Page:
South Asia's Weak States: Understanding the Regional Insecurity Predicament

South Asia's Weak States: Understanding the Regional Insecurity Predicament

South Asia's Weak States: Understanding the Regional Insecurity Predicament

South Asia's Weak States: Understanding the Regional Insecurity Predicament

Synopsis

South Asia, which consists of eight states of different sizes and capabilities, is characterized by high levels of insecurity at the inter-state, intra-state, and human level: insecurity that is manifest in both traditional and non-traditional security problems- especially transnational terrorism fuelled by militant religious ideologies.

To explain what has caused and contributed to the perpetual insecurity and human suffering in the region, this book engages scholars of international relations, comparative politics, historical sociology, and economic development, among others, to reveal and analyze the key underlying and proximate drivers. It argues that the problems are driven largely by two critical variables: the presence of weak states and weak cooperative interstate norms.

Based on this analysis and the conclusions drawn, the book recommends specific policies for making the region secure and for developing the long lasting inter- and intra-state cooperative mechanisms necessary for the perpetuation of that security.

Excerpt

T. V. Paul

South Asia, which consists of eight states of different sizes and capabilities, is characterized by high levels of insecurity in interstate, intrastate, and human dimensions. Although most emerged as independent nations in the 1940s, the states in the region have not yet been able to settle their several conflicts—internal and external—while some have become the epicenters of both traditional and non-traditional security problems, especially transnational terrorism fueled by militant religious ideologies. the region also has not developed adequate institutional mechanisms and normative frameworks for solving its myriad security challenges collectively and nonviolently. One result of this is that even when some conflicts are resolved, others emerge in their place, often leading to the continuation of the cycle of violence in other parts of the region.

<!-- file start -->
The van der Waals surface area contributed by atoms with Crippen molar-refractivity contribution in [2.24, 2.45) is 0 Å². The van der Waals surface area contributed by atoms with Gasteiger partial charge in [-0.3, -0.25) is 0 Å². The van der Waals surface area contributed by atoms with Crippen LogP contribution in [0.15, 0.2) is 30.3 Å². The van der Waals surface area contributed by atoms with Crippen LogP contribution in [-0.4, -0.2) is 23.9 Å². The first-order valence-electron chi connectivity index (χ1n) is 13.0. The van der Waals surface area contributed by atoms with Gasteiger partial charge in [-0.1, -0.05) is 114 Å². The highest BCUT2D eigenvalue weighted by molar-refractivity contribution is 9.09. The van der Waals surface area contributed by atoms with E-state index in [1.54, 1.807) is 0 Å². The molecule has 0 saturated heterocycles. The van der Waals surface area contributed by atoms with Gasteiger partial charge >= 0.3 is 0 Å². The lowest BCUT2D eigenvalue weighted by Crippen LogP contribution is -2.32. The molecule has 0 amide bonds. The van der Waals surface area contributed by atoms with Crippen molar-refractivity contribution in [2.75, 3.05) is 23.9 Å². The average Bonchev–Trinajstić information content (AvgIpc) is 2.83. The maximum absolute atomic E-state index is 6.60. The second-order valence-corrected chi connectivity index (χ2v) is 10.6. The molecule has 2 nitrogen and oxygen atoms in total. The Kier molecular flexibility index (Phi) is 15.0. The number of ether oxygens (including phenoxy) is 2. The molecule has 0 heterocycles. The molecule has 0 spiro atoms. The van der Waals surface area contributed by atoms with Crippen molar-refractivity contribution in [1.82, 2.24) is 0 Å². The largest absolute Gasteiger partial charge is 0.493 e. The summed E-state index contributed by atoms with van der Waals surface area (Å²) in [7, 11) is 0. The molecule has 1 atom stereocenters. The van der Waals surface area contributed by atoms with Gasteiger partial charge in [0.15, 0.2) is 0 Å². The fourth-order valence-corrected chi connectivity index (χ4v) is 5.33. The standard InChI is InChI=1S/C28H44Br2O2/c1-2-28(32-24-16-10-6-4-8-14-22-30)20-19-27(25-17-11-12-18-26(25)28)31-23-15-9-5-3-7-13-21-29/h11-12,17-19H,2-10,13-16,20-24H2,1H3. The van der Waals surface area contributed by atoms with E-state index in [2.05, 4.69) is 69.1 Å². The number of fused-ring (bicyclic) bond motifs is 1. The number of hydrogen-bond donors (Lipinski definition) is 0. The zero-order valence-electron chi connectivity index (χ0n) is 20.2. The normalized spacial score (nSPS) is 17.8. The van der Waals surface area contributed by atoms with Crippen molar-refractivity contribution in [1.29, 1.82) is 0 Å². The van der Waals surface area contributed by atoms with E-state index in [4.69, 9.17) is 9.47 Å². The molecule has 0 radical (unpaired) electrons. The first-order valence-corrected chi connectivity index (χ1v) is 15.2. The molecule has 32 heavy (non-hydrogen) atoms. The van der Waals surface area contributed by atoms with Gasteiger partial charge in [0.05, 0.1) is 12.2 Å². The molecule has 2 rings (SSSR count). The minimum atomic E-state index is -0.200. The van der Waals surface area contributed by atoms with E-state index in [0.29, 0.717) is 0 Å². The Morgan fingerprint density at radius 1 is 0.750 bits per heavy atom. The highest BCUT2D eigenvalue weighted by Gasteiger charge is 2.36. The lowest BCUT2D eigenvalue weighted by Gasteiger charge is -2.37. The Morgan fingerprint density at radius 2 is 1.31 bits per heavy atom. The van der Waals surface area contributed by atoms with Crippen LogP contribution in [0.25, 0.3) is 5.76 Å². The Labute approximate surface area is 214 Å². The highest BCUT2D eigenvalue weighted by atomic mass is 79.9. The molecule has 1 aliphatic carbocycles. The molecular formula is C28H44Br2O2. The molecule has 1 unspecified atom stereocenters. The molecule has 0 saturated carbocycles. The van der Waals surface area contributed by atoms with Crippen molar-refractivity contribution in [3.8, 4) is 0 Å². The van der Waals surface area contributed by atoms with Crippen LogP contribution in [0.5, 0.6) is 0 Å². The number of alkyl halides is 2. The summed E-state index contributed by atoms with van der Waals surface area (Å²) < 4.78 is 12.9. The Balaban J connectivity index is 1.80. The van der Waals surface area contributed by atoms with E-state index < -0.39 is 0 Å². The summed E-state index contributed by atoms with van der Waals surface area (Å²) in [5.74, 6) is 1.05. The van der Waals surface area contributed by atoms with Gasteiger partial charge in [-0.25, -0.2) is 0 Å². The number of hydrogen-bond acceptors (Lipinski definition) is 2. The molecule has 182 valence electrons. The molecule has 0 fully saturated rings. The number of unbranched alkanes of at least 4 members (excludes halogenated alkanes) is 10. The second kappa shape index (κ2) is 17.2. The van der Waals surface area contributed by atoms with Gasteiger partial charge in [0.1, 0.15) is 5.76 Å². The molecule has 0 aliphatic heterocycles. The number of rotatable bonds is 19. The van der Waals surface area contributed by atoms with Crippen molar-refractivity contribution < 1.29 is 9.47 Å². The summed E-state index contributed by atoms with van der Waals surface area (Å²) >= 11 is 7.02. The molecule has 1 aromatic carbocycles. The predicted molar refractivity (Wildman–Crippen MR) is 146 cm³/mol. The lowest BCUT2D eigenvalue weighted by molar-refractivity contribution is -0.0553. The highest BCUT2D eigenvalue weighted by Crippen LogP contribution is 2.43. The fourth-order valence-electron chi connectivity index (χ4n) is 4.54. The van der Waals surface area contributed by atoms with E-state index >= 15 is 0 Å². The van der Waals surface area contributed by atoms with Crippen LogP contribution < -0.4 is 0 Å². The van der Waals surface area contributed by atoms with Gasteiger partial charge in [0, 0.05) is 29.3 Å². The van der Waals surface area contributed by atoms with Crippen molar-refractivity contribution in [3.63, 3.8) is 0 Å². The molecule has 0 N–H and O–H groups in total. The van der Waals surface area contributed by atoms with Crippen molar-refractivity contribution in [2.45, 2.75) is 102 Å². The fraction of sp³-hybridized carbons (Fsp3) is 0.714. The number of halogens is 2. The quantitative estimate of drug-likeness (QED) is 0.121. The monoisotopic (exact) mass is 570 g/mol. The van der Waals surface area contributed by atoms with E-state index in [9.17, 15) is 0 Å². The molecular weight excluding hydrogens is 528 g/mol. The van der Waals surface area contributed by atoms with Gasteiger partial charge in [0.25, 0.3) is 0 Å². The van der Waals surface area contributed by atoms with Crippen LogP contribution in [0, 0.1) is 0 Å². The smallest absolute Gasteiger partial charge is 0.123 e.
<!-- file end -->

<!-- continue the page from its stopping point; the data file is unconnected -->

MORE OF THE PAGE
What explains the chronic insecurity of South Asia? a large set of variables have been presented in the literature for this multifaceted insecurity problem. They include: 1. irreconcilable national identities; 2. lack of political development (i.e., the absence of proper democratic institutions and procedures); 3. weak economies; 4. unsettled territorial disputes; and 5. lack of regional institutions. While these factors can explain a great amount of the chronic insecurity of the region, especially at the interstate level, we still lack a compelling explanation that can cover substantial ground for the perpetual multidimensional insecurity of South Asia. Most of the literature on South Asian security deals with interstate dimensions; there has been a somewhat . . .

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